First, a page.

The Memorial Baptist Church in Greenville moved into its rebuilt sanctuary more than two years ago, but the lessons of a $3.5 million arson that also damaged its educational building remain fresh.
Maintaining adequate insurance is a blessing that assures the church if another tragedy were to strike, they wouldn’t have a problem replacing the facilities, said pastor Randy McKinney.
Others aren’t as fortunate.
“That’s what we discovered in talking to churches with similar experiences—their insurance was not up to what it needed to be,” McKinney said. “That’s the unfortunate side for some folks who have experienced what we have.”
Jack Holland, pastor of Barberville Baptist Church in Waynesville, also knows the value of adequate coverage.
An 18-year-old man burned down a pair of two-story educational buildings there in August 2008; authorities originally suspected a faulty ice machine.
Thanks to an insurance payment of just over $1 million, when the church dedicates the replacement — a one-story structure containing nearly 14,000 square feet — in the near future, it will be debt free. That is only one of many reasons churches should carry sufficient insurance, Holland said. “Many churches under-insure and then when they have a problem they can’t cover it,” said the pastor, who has 40 years of experience in ministry.
“Then they go into debt for $500,000. “When it burns, you don’t have a second chance.”
Holland, who has also been a pastor in Virginia, South Carolina and Tennessee, recalls how stunned he was when the blaze claimed all his books, notes and degrees.
He warns other small churches (Barberville averages 90 in attendance) that a similar setback could happen to them. Holland encourages churches to avoid using their buildings for storage to the point they become a fire hazard.
At a previous church he had to warn a family to remove personal items or they would get dumped during remodeling.
“It’s not intentional,” Holland said. “Stuff creeps up on ’em and takes over. I encourage small churches to look for that. That’s their heritage that’s been handed down to them. Try to see as many things as they can.”
These two North Carolina Baptist congregations are among the 1,800 churches and funeral properties nationwide hit by fire annually, according to the National Fire Protection Association. That amounts to some $98 million in damage.
Arsons aren’t the only source of church fires, said Peggy Cook, support services operator for Southern Mutual Church Insurance of Columbia, S.C.
She said other leading causes are lightning strikes and errant candles from Christmas programs and Advent services. Whatever the reason, fires create expensive and horribly inconvenient disasters.
“A fire loss is going to be so much more of an impact than another claim,” Cook said. “A fire claim or lightning strike is going to damage the church to where they can’t meet there.”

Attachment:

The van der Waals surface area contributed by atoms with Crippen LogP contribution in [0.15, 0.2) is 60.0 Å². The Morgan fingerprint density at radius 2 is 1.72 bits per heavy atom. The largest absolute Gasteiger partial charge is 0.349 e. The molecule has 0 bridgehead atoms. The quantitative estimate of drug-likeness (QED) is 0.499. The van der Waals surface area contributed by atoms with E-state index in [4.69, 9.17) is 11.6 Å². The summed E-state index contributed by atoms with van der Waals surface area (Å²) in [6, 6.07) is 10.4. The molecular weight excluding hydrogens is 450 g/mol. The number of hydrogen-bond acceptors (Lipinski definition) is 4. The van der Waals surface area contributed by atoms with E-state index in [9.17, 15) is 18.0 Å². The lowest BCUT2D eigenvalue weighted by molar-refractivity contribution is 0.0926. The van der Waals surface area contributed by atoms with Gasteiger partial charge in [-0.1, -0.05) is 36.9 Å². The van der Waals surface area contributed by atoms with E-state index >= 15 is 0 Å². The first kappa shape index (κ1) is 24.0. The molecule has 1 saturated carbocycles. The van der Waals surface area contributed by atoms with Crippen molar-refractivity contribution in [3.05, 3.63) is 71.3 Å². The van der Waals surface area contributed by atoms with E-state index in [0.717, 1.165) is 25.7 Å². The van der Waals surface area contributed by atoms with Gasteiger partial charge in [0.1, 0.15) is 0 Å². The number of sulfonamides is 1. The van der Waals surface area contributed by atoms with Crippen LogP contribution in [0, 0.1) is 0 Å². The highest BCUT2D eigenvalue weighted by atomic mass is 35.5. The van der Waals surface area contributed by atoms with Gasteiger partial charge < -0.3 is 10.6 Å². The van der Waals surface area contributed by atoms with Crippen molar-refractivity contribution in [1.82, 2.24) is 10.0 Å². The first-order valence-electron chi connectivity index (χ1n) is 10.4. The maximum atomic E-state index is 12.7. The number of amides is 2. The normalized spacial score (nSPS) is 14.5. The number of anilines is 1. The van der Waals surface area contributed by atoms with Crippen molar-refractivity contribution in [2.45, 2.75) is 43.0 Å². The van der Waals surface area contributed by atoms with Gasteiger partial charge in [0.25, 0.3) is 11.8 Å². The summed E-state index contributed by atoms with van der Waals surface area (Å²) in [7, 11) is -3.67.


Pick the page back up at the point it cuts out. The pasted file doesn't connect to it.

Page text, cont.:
In the case of The Memorial Baptist, it took about seven months after the January 2007 blaze before members could worship in the fellowship hall — and, a year before its water-damaged sanctuary was completely remodeled.
The fire led to the arrest and conviction of a man in his late 20s, who was sentenced to more than 10 years for a series of arsons. The crime prompted the church to enhance security throughout the building.
They added motion detectors, fire sensors, monitors, additional lighting and burglar alarms, McKinney said. These measures highlight a crucial fact when it comes to churches. Despite serious damage from fires, the most costly insurance claims are related to theft, according to Bron Caddell, Sr., manager for GuideStone Property and Casualty, a Southern Baptist agency.
The leading increase in property claims among the churches Southern Mutual insures in a four-state area stems from vandalism to air conditioners.
“They’re stealing the copper so they can sell it,” Cook said. “That’s been a trend we have seen within the last three years. I don’t know the exact cost but I know it’s on the rise.”
Not only do churches face concerns about burglary and vandalism, the possibility of storms is another concern, particularly during the upcoming hurricane season. Hurricanes are one reason premiums are higher along the state’s coastal regions.
No matter what the threat, though, churches are wise to make sure their coverage is up to date, according to McKinney.
The Memorial Baptist pastor attributed ongoing reviews by a longtime member of the property and grounds committee with guaranteeing that insurance paid the lion’s share of its repair costs.
Noting that they also saw the need for additional security equipment, McKinney added, “At the same time, you can go to the other extreme and do too much and it costs you a lot. It’s finding a balance that’s important.”
Memorial’s pastor also advised against trying to cut coverage in a short-term effort to save money on premiums. In addition, congregations need to declare a fair estimated replacement cost of their building and property.
In the event of a major loss, insurers will only pay the face value of the policy, Caddell said. A little-understood feature of many policies is the “coinsurance clause,” said the GuideStone manager. Many insurers add such a clause when they feel a church is undervalued, he said.
Then, if a claim is filed, it will be subject to a penalty that reduces the payout.
“For example, if a claim is valued at $20,000, the insurer may say that due to the coinsurance clause, they will only pay $15,000 because the church declared its building and property replacement value at less than the likely actual fair amount,” Caddell said.